October 11th, 2010
12:28 PM ET

Arizona sheriff known for law-and-order style accused of abuse of power

Ismael Estrada
AC360­° Producer

Editor's note: Watch Anderson Cooper 360° Monday beginning at 10 pm ET to learn more about the allegations against Arpaio.

(CNN) - Make no mistake about it: Maricopa County Sheriff Joe Arpaio is tough on crime.

The popular lawman has built a reputation for taking a strong-handed approach to those who break the law in his county. Whether it’s a DUI, a violent crime or being an undocumented immigrant: commit a crime and get caught in Maricopa and you may find yourself wearing pink underwear and a black-and-white striped jail uniform while a part of a chain gang cleaning up county streets and sleeping in a hot, sweltering tent.

The sheriff scoffs at those who challenge his tactics, holding countless news conferences and media events intended to show the world the consequences of being a criminal in his part of Arizona. His approach has worked; Arpaio has maintained a high approval rating and has never seriously been challenged in any election.

But those CNN talked with say look closer and you’ll find that Arpaio uses the same force and tactics against criminals and against those he considers a political threat - including judges, politicians who challenge his views and even people like Don Stapley, who sits on the Maricopa County Board of Supervisors, the local governmental body that approves Arpaio’s annual budget.

“Anyone who ruled against him, anyone who disagreed with anything he had to say, became a criminal target and criminally investigated,” Stapley said.

Stapley says a few years ago he questioned expenditures by the sheriff’s office including trips to a resort in Honduras by sheriff’s deputies. The next thing he knew, Stapley says, he was under a criminal investigation and arrested by sheriff’s deputies for failure to properly disclose property and finances on campaign finance records. All charges against Stapley were dismissed.

Maricopa County Budget Director Sandy Wilson says she asked for all county agencies to trim their budgets when suddenly she too was the target of a criminal investigation by Arpaio’s office.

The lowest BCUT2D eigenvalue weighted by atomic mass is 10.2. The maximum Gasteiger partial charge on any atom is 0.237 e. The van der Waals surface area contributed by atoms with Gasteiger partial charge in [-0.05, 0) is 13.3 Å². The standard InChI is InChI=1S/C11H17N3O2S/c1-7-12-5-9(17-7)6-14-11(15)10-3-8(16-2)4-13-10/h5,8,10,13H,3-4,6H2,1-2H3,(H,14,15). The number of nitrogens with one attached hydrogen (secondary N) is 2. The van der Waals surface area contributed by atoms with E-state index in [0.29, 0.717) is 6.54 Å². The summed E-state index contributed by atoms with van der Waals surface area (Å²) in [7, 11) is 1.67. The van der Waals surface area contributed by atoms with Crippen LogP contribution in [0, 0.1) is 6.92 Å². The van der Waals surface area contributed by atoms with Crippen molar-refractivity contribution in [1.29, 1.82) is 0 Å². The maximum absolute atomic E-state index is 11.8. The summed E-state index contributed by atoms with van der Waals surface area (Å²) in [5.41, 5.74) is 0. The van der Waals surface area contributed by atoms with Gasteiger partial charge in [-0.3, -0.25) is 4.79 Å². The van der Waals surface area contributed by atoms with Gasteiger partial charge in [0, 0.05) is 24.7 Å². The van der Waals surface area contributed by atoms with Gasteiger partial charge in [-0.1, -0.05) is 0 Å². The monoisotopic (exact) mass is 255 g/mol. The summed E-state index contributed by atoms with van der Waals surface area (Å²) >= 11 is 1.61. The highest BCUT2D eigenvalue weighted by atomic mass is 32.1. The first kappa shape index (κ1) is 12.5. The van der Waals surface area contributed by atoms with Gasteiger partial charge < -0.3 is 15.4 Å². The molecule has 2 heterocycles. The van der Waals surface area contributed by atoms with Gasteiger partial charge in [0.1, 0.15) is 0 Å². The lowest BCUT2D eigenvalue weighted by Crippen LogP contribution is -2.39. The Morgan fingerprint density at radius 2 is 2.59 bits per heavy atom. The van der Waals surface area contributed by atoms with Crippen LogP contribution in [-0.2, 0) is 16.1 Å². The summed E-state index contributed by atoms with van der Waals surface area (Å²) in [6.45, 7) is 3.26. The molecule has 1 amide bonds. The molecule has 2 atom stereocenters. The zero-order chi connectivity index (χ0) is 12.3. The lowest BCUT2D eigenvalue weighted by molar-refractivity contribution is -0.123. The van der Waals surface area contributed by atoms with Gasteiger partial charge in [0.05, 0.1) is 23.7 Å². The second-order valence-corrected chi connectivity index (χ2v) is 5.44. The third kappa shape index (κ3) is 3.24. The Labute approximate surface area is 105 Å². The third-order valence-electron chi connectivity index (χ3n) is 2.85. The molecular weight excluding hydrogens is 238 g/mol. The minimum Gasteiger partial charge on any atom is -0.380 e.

“Who would have ever believed that the way about us - to stop us from doing our jobs would have been to go against individuals within my office, myself included, the county manager, criminally,” said Wilson whose investigation never made it past the grand jury stage for lack of evidence of any crime.

Arpaio’s office says all the investigations were legitimate, that investigators had probable cause and a duty to investigate; others call it intimidation and an abuse of power.

When asked by CNN whether Arpaio had abused his power by sending out his subordinates to investigate political opponents, Interim Chief Deputy Jerry Sheridan said absolutely not.

“I’ve been here for 32 years,” said Sheridan speaking on behalf of Arpaio who refused CNN’s request to be interviewed for this story. “I know the inner workings of this office. The sheriff was not involved in any of those mischievous things he’s been accused of.”

Paul Charlton is a former United States Attorney for Arizona who is now in private practice representing clients who say Arpaio is not only involved but he encourages the investigations.

“There are examples of time after time after time where this sheriff and the county attorney went after their political enemies,” said Charlton. “You can’t call this an aberration. We can’t call this recklessness or an accident. This is an intentional abuse of their authority and it ought not to happen in our country.”

Now, the investigations have turned on Arpaio himself. A federal grand jury is now investigating whether Arpaio, his chief deputy who is on a leave of absence, and a former county attorney used their powers to attack political opponents, according to some who have been called to testify during the grand jury proceedings.

The grand jury could announce its findings any day.

Filed under: 360° Radar • Ismael Estrada
soundoff (52 Responses)
  1. Tom

    When you elect people who break the law because you perceive they are tough on crime or something else you like (because the law gets in the way). This is what you get. An abuse of power. Once you disagree with them look out. You have created the monster.

    October 12, 2010 at 8:41 am |
  2. Brad Cooper

    You're wrong, Anderson...
    Arpaio is not tough on crime. Maricopa County has thousands of outstanding felony warrants which Arpiao has neglected for years... Arpiao is only tough on Mexicans. Rednecks can get away with anything in this state.

    October 12, 2010 at 6:41 am |
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